In this article we will discuss about:- 1. Meaning of Capital Budgeting 2. Need for Capital Budgeting 3. Process 4. Classification.

Meaning of Capital Budgeting:

Capital budgeting is the process of making investment decisions in capital expenditure. Capital expenditure is an expenditure, the benefits of which are expected to be received over a period of time exceeding one year.

Some of the examples of capital expenditure are listed below:

1. Cost of acquisition of permanent assets as land and building, plant and machinery, goodwill, etc.


2. Cost of addition, expansion, improvement, or alteration in the fixed assets.

3. Cost of replacement of permanent assets.

4. Research and development project cost, etc.

Capital expenditure involves non-flexible long-term commitment of funds. Thus, capital expenditure decisions are also called long-term investment decisions, and capital budgeting involves the planning and control of capital expenditure.


Capital budgeting is the process of deciding whether to commit resources to a particular long-term project whose benefits are expected to be realized over a period of time, which is normally longer than one year.

It can be concluded that the important features of capital budgeting decisions are as follows:

1. They involve the exchange of current funds for the benefits to be achieved in future.

2. The future benefits are expected to be realized over a series of years.


3. The funds are invested in non-flexible and long-term activities.

4. They have a long-term and significant effect on the profitability of the concern.

5. They involve, generally, huge funds.

6. They are irreversible decisions.


7. They are strategic investment decisions, involving large sum of money.

Capital Expenditure Decisions:


Since capital expenditure generally involves large amounts, it is desirable that a proper decision is made in selecting a capital project from amongst a number of alternative proposals. The main factor to be considered at the time of making a choice for a suitable project is the rate of return expected from such a project.

Is this return equal to a suitable project? Is the rate of return expected from such a project? Is this return equal to or greater than that required by investors at the margin? If the answer is yes, capital expenditure may be incurred and if the answer is no, proposals of the expenditure should be dropped.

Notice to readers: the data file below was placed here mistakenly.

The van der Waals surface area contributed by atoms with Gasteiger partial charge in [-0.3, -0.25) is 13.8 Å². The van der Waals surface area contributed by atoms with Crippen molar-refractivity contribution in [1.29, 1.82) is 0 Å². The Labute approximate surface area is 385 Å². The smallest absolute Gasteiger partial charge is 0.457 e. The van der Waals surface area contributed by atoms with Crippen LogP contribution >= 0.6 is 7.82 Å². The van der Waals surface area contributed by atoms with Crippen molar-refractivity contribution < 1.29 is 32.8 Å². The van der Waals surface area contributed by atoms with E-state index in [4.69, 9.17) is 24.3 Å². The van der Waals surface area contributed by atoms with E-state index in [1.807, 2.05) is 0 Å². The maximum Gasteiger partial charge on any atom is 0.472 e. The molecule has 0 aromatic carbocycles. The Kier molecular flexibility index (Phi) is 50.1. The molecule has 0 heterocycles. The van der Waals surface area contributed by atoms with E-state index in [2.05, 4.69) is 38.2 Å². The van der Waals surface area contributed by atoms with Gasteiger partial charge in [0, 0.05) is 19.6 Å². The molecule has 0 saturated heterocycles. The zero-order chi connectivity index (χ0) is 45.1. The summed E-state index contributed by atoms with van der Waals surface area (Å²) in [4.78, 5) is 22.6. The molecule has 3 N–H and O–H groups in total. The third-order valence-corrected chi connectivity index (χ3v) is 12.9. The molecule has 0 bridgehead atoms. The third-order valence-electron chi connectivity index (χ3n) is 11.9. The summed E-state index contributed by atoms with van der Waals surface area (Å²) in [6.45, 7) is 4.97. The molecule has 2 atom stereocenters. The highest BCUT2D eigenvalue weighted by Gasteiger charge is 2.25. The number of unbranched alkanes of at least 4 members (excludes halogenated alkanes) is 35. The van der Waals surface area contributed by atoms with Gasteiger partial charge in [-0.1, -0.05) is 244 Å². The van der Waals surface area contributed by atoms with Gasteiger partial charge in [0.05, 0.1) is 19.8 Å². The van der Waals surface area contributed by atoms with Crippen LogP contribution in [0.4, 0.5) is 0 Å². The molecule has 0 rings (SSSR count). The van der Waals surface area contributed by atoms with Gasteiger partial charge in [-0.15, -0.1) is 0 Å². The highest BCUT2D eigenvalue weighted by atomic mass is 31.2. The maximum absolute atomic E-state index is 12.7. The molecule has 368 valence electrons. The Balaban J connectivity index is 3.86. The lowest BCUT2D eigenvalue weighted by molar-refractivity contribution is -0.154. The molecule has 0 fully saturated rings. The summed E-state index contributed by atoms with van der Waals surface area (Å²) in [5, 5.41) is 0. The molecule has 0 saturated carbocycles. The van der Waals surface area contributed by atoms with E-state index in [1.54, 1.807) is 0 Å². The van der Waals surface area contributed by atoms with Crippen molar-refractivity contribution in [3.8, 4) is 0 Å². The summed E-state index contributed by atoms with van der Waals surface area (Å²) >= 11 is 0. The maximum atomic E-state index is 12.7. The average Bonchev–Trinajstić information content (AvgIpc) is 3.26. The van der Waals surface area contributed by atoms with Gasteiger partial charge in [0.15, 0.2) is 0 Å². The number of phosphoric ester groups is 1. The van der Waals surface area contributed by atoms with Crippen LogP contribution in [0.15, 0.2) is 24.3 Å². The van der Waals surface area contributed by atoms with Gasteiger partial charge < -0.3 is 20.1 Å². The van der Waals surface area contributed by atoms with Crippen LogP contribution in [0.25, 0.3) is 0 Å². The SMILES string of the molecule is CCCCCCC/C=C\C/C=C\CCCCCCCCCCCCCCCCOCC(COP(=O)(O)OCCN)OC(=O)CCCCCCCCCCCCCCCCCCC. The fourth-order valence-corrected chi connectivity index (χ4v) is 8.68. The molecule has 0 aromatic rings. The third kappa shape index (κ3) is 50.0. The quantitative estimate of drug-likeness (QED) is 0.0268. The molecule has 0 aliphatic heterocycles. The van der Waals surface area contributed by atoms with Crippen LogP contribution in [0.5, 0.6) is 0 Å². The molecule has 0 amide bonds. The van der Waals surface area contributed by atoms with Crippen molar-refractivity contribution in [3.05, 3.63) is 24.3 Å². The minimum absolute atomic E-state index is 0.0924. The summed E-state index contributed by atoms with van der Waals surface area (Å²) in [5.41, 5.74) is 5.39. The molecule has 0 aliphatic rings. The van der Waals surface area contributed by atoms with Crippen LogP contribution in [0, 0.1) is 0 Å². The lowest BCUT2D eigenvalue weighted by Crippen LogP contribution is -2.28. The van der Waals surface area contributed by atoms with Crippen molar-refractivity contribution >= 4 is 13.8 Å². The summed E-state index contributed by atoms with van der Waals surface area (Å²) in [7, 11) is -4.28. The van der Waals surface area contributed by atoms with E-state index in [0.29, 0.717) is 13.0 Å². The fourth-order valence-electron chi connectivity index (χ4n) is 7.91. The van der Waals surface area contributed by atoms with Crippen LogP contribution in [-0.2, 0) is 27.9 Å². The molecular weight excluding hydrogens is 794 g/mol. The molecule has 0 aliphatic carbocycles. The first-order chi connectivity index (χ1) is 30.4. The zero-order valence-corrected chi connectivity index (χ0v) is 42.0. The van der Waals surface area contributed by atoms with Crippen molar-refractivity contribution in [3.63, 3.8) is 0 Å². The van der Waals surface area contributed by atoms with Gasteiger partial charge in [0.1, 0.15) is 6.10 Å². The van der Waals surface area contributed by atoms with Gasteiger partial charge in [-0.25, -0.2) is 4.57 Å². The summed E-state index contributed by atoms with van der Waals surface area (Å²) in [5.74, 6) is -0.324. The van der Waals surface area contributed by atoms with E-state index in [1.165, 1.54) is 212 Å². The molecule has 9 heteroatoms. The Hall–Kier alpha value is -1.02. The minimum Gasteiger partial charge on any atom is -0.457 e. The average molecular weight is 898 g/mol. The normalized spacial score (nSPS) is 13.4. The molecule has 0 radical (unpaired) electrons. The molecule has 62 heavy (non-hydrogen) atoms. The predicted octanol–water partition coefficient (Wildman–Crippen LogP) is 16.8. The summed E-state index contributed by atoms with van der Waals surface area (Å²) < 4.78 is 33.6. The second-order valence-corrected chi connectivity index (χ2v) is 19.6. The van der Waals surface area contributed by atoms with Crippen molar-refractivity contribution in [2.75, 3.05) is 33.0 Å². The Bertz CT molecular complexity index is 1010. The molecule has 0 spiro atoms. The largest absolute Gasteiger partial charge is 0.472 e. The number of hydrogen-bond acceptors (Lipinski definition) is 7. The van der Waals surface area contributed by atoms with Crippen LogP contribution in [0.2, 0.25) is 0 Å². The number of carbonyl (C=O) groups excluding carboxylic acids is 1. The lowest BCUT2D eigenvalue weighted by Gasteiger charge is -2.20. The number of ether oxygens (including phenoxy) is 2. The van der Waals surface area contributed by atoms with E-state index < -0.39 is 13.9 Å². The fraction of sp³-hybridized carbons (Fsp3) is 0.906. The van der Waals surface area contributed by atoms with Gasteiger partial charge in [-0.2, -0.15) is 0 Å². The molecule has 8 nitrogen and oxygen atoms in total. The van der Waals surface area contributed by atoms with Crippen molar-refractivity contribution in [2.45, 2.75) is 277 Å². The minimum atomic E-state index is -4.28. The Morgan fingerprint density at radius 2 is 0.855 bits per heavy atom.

The various other factors, in addition to the rate of return, which are required to be considered before a final choice of the capital project is made are listed as follows:

1. The amount and timing of cash inflows and outflows – The shorter is the periods within which the cost of the project is recovered, the less risky is the project and the greater is its liquidity.


2. Cost of capital projects – The cost of acquiring the fixed assets, the cash position and the availability of cash either from within or by borrowing should be considered before making a choice of a suitable project. It is futile investing borrowed funds in a capital project if the rate of interest paid on such funds is more than the return expected from such a project. The working capital required when the project goes into operation should also be assessed.

3. Product demand – It should be seen whether there will be sufficient demand in future for the increased production because of additional fixed assets. It is not worthwhile to purchase a fixed asset having not sufficient demand for the increased production.

4. The relative importance of the profit – Sometimes, non-profit projects such as setting up of a hospital or canteen or acquisition of a pollution control device, though not yielding any return on the amount invested, may be given preference over profit earning projects on the grounds of their urgency and essentiality.

5. Opportunity cost – Opportunity or alternative cost should be considered while making a choice of capital expenditure. The return obtainable from the funds, if utilized somewhere else, should be compared with the return expected from the proposed project.